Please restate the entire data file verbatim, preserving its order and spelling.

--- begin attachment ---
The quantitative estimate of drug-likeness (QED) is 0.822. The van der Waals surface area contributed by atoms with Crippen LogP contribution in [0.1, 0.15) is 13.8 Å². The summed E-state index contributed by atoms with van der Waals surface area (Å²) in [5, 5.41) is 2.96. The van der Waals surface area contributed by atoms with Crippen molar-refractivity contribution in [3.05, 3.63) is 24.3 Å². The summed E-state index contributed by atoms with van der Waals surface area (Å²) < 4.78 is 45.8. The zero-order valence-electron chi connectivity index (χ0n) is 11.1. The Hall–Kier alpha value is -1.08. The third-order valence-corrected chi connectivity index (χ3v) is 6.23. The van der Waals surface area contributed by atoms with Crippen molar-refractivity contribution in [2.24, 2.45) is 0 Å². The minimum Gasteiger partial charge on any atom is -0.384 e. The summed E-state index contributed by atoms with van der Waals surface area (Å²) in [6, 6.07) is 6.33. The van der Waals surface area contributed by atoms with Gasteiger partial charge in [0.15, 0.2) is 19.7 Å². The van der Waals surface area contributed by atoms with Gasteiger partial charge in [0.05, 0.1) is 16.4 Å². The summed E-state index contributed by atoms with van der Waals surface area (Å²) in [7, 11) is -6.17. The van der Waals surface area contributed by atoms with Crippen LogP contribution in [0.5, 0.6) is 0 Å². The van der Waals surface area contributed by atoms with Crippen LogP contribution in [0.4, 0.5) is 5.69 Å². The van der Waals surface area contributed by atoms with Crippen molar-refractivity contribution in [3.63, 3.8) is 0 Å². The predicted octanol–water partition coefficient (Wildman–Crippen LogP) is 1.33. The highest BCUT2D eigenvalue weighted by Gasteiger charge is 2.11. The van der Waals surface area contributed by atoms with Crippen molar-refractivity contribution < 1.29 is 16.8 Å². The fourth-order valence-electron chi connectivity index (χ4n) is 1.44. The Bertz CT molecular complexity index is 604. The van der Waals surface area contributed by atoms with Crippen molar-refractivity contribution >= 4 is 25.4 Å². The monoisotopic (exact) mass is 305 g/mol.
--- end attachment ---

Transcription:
The quantitative estimate of drug-likeness (QED) is 0.822. The van der Waals surface area contributed by atoms with Crippen LogP contribution in [0.1, 0.15) is 13.8 Å². The summed E-state index contributed by atoms with van der Waals surface area (Å²) in [5, 5.41) is 2.96. The van der Waals surface area contributed by atoms with Crippen molar-refractivity contribution in [3.05, 3.63) is 24.3 Å². The summed E-state index contributed by atoms with van der Waals surface area (Å²) < 4.78 is 45.8. The zero-order valence-electron chi connectivity index (χ0n) is 11.1. The Hall–Kier alpha value is -1.08. The third-order valence-corrected chi connectivity index (χ3v) is 6.23. The van der Waals surface area contributed by atoms with Crippen molar-refractivity contribution in [2.24, 2.45) is 0 Å². The minimum Gasteiger partial charge on any atom is -0.384 e. The summed E-state index contributed by atoms with van der Waals surface area (Å²) in [6, 6.07) is 6.33. The van der Waals surface area contributed by atoms with Gasteiger partial charge in [0.15, 0.2) is 19.7 Å². The van der Waals surface area contributed by atoms with Gasteiger partial charge in [0.05, 0.1) is 16.4 Å². The summed E-state index contributed by atoms with van der Waals surface area (Å²) in [7, 11) is -6.17. The van der Waals surface area contributed by atoms with Crippen LogP contribution in [0.5, 0.6) is 0 Å². The van der Waals surface area contributed by atoms with Crippen LogP contribution in [0.4, 0.5) is 5.69 Å². The van der Waals surface area contributed by atoms with Crippen molar-refractivity contribution in [3.63, 3.8) is 0 Å². The predicted octanol–water partition coefficient (Wildman–Crippen LogP) is 1.33. The highest BCUT2D eigenvalue weighted by Gasteiger charge is 2.11. The van der Waals surface area contributed by atoms with Crippen molar-refractivity contribution < 1.29 is 16.8 Å². The fourth-order valence-electron chi connectivity index (χ4n) is 1.44. The Bertz CT molecular complexity index is 604. The van der Waals surface area contributed by atoms with Crippen molar-refractivity contribution >= 4 is 25.4 Å². The monoisotopic (exact) mass is 305 g/mol.